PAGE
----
what to do with a broody hen?

Discussion in 'Chicken Behaviors and Egglaying' started by cookinmom, May 2, 2007.

  1. cookinmom

    cookinmom Songster

    Mar 14, 2007
    Saint George GA
    I'm not having this problem now, but just had a question anyway. I will store whatever answers I get for future reference. Here's my question.

    After this weekend, I will have 9 pullets. At some time in the future I'm sure one or all of them will become broody. Since we will have no roosters, there will be no hatching of eggs. How do you get a hen to come out of being broody, when nothing is going to hatch anyway? Or do they know the eggs aren't fertile, and just not get broody?

  2. CarriBrown

    CarriBrown Crowing

    They go broody with or without a roo. [​IMG] You could always buy fertile eggs and put them under her. If you don't want to do that, I've found that removing the hen from her nest (over and over and over and over again) will break them. Some are more stubborn than others. I have a Silkie that is giving me nightmares right now. I'll boot her out of the coop and lock all the chickens out to free range so Elvira takes her mind off brooding. She tries to get back to her nest but will give up after a few minutes and go off with the others.
    I've been doing that with her for a couple weeks now. [​IMG]
  3. keljonma

    keljonma Songster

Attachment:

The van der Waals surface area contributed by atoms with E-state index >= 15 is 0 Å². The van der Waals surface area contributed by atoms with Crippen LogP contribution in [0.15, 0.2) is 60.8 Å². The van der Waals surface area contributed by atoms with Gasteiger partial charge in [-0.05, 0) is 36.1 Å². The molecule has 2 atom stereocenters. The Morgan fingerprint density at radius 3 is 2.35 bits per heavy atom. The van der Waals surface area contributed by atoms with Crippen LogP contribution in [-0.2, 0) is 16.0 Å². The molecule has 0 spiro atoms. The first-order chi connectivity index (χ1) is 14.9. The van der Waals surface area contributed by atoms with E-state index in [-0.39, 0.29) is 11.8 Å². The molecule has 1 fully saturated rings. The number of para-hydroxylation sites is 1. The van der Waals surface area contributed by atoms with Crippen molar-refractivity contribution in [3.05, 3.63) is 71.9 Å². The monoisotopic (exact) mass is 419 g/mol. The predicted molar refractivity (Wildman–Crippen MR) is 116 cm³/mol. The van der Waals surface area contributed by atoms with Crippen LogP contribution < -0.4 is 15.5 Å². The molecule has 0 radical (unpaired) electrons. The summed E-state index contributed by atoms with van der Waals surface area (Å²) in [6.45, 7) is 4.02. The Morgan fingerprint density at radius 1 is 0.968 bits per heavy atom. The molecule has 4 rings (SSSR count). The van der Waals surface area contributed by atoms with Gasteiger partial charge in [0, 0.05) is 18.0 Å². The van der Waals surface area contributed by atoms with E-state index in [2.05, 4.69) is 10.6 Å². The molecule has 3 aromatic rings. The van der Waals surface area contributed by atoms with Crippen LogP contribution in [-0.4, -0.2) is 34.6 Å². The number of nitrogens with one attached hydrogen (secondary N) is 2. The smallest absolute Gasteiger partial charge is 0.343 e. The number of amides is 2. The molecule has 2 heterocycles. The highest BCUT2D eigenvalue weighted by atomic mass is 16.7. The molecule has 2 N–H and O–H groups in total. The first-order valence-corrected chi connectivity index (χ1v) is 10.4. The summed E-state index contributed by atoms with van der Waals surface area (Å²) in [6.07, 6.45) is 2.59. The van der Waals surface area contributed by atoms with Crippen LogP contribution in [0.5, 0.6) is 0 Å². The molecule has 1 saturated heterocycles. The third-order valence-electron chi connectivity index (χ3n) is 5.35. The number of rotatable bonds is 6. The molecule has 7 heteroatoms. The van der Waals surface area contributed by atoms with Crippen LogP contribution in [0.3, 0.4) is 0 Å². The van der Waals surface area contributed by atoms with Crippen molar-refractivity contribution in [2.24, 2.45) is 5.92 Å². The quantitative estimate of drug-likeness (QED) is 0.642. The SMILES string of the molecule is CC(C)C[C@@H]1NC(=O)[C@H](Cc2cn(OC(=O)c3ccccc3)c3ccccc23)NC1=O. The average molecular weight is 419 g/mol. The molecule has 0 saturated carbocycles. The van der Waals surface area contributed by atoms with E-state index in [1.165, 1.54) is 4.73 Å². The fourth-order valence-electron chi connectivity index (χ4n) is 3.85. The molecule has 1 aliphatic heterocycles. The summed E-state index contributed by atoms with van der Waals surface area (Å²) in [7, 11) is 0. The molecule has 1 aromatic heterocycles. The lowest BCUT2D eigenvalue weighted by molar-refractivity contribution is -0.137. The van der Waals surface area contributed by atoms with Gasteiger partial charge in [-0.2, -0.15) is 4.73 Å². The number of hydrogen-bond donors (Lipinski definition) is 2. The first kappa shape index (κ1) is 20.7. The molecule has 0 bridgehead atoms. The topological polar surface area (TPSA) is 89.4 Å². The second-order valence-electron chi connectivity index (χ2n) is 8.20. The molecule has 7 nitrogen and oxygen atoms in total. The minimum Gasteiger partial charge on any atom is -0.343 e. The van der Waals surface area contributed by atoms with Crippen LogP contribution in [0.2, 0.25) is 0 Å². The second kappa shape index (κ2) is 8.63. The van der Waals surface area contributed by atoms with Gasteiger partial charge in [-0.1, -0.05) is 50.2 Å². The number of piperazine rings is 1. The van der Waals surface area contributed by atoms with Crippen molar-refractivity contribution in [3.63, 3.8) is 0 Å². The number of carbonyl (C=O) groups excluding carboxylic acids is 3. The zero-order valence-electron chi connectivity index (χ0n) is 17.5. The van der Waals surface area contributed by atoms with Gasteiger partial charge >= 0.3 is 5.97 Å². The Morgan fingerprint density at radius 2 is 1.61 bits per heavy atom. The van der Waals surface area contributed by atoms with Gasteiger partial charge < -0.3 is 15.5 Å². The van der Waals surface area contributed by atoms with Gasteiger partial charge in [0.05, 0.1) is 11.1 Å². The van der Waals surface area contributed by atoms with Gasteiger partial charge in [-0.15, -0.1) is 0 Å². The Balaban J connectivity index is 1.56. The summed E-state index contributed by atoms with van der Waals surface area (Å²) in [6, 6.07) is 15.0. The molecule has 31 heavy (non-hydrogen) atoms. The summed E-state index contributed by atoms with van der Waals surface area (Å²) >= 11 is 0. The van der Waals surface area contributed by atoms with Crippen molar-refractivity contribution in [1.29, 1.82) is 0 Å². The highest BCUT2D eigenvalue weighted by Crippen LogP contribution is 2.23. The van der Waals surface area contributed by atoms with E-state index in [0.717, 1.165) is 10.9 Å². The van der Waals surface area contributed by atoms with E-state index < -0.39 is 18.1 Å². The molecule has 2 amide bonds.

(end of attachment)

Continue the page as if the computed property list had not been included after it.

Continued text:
Feb 12, 2007
    8A East Texas
    Our Jersey Black Giant pullet, Lou, has been broody twice... once in December and once in February. Some people use an isolation cage. But we use our laundry/mud room as a chicken brooder and infirmary area.

    The first time she went broody, Lou was 6 1/2 months old. We started by just removing her from the nestbox whenever we saw her in it. We did this for 1 week. We know that as soon as we left the hen house, Lou jumped back up into the nest. We know, because whenever we returned, there she was.... After that first week, I brought her into the house to the chicken infirmary. I removed all bedding and nesting material and kept her there until she was no longer broody. She went broody Dec 30th and on Jan 14th finally was no longer broody. She didn't lay eggs again until Jan 26th. She lost some weight while she was broody and had pulled a number of feathers from her breast. (A semi-naked breast in NE Ohio in the middle of one of the coldest winters ever is not good.)

    Lou went broody again on Feb 24th. This time, I immediately removed her to the infirmary without any bedding or nesting material. She was no longer broody on Feb 28th and started laying eggs again on Mar 5th. She didn't lose any weight this time and didn't pull as many feathers.

    Here is a pic of Lou in isolation in January and a close up in February. I think she looks mad at me in the second picture, probably because she wanted a nest and I refused to give her one! [​IMG] The third pic is of Ida sitting on the nest area on the bench, in the laundry/mud infirmary on February 17. Ida was in for a check up, I thought she might have been egg bound, but I don't think she was, because she laid on egg shortly after I took this snap. (click on pics for larger image)




    Like CarriBrown said, going broody is a hormonal change and a male is not necessary for this change to occur.

    My recommendation would be to isolate her as quickly as possible so that it ends as quickly as possible. She will not only (in my opinion) be healthier for it, she will start laying eggs again sooner, and will go out to play with her friends more, also.

    Good luck!

    if edited, probably for typos...
    Last edited: May 4, 2007

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